6. Neither is there any record in the diary note that any advice was given about the reason for changing the gift of the house to a gift of real property. I consider that the available inference is that Mr Stockley assumed that the house stood on real property owned by the deceased and he inserted the term ‘real property’ in the Will on that basis believing that such a description would thereby include the house. The deceased would understandably have presumed that the solicitor would have put the correct legal wording for the gift of the house into his Will as per his written instructions. There was therefore a fundamental misunderstanding by the solicitor in transferring the deceased’s instructions into the words in the Will. It was an understandable misunderstanding but a misunderstanding by the solicitor none the less. It was a mistake which meant the Will did not reflect the deceased’s instructions. If there had been specific evidence that the solicitor did understand the true nature of the deceased’s assets (that it was a chattel) and then gave wrong advice (that the chattel was real property) which the deceased accepted and gave instructions to change his Will based on that advice, that would not necessarily prevent rectification of the Will given the decision by Mullins J in McPherson v Byrne & Ors[33]Given there is no such evidence I do not need consider that particular aspect.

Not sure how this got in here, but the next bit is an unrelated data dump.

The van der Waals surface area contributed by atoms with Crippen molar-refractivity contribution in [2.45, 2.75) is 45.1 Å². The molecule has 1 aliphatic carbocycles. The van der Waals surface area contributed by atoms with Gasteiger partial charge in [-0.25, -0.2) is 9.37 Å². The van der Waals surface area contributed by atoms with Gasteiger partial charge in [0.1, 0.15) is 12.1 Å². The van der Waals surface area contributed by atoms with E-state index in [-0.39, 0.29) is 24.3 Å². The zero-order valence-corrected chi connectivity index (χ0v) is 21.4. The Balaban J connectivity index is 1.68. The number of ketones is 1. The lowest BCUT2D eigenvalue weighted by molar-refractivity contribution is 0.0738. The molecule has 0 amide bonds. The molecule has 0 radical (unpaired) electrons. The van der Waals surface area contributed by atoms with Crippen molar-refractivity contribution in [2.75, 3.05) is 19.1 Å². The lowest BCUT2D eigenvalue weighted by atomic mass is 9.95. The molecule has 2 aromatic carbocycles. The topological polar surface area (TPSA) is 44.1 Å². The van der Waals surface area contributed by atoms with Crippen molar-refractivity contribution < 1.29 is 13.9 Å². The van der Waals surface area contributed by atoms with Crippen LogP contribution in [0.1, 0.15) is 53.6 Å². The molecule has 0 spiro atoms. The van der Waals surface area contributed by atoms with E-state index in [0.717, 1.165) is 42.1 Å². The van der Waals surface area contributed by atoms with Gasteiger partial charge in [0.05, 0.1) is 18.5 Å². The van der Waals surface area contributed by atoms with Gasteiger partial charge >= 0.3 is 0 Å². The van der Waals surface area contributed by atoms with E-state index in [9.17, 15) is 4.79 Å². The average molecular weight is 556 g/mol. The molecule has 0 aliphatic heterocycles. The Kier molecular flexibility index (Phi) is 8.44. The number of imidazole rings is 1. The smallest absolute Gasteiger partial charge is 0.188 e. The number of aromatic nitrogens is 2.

7. To rectify the Will in the terms sought the Court must be satisfied on the balance of probabilities, not only of the negative proposition that the deceased did not intend to leave Ms Bazley his real property as the Will states but also must be satisfied on the balance of probabilities that he clearly wanted her to receive the gift of the relocatable home under the Will. I am satisfied that the deceased did not intend to leave Ms Bazley his real property as he did not possess any at the time he made the Wills in 2011 or 2012. Furthermore the evidence in Ms Bazley’s affidavit sworn 10 November 2017 clearly indicates that the deceased believed that the 2011 Will he signed had left the ‘house’ to her because he told her shortly afterwards that that was what he had done by his new Will. The wording of the Will clearly did not accord with those instructions. I am therefore satisfied that the provisions of s 33(1)(b) have been satisfied and that the Will does not carry out the deceased’s intentions because it does not give effect to the deceased’s instructions.